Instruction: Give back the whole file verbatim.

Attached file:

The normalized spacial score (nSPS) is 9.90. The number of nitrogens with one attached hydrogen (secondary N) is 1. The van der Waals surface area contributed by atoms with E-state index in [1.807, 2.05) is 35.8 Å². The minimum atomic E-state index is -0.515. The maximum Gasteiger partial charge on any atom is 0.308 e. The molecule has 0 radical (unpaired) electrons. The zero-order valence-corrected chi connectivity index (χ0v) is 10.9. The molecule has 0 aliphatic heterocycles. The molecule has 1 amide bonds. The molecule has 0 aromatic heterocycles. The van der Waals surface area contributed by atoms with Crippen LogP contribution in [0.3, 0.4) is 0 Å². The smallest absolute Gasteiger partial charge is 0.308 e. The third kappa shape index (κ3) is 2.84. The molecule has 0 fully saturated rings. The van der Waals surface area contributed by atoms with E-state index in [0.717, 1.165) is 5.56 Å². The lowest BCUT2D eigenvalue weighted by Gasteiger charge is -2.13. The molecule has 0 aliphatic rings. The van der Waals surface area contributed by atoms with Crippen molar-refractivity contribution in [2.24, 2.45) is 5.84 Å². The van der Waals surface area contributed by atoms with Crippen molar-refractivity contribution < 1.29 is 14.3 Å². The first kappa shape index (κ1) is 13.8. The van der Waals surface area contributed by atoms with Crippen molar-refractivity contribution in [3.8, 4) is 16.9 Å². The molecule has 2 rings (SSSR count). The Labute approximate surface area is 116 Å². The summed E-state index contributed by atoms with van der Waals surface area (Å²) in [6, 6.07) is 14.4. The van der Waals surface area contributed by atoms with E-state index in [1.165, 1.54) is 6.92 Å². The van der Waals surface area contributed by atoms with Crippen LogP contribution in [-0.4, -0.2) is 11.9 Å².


The normalized spacial score (nSPS) is 9.90. The number of nitrogens with one attached hydrogen (secondary N) is 1. The van der Waals surface area contributed by atoms with E-state index in [1.807, 2.05) is 35.8 Å². The minimum atomic E-state index is -0.515. The maximum Gasteiger partial charge on any atom is 0.308 e. The molecule has 0 radical (unpaired) electrons. The zero-order valence-corrected chi connectivity index (χ0v) is 10.9. The molecule has 0 aliphatic heterocycles. The molecule has 1 amide bonds. The molecule has 0 aromatic heterocycles. The van der Waals surface area contributed by atoms with Crippen LogP contribution in [0.3, 0.4) is 0 Å². The smallest absolute Gasteiger partial charge is 0.308 e. The third kappa shape index (κ3) is 2.84. The molecule has 0 fully saturated rings. The van der Waals surface area contributed by atoms with E-state index in [0.717, 1.165) is 5.56 Å². The lowest BCUT2D eigenvalue weighted by Gasteiger charge is -2.13. The molecule has 0 aliphatic rings. The van der Waals surface area contributed by atoms with Crippen molar-refractivity contribution in [2.24, 2.45) is 5.84 Å². The van der Waals surface area contributed by atoms with Crippen molar-refractivity contribution < 1.29 is 14.3 Å². The first kappa shape index (κ1) is 13.8. The van der Waals surface area contributed by atoms with Crippen molar-refractivity contribution in [3.8, 4) is 16.9 Å². The molecule has 2 rings (SSSR count). The Labute approximate surface area is 116 Å². The summed E-state index contributed by atoms with van der Waals surface area (Å²) in [6, 6.07) is 14.4. The van der Waals surface area contributed by atoms with E-state index in [1.165, 1.54) is 6.92 Å². The van der Waals surface area contributed by atoms with Crippen LogP contribution in [-0.4, -0.2) is 11.9 Å².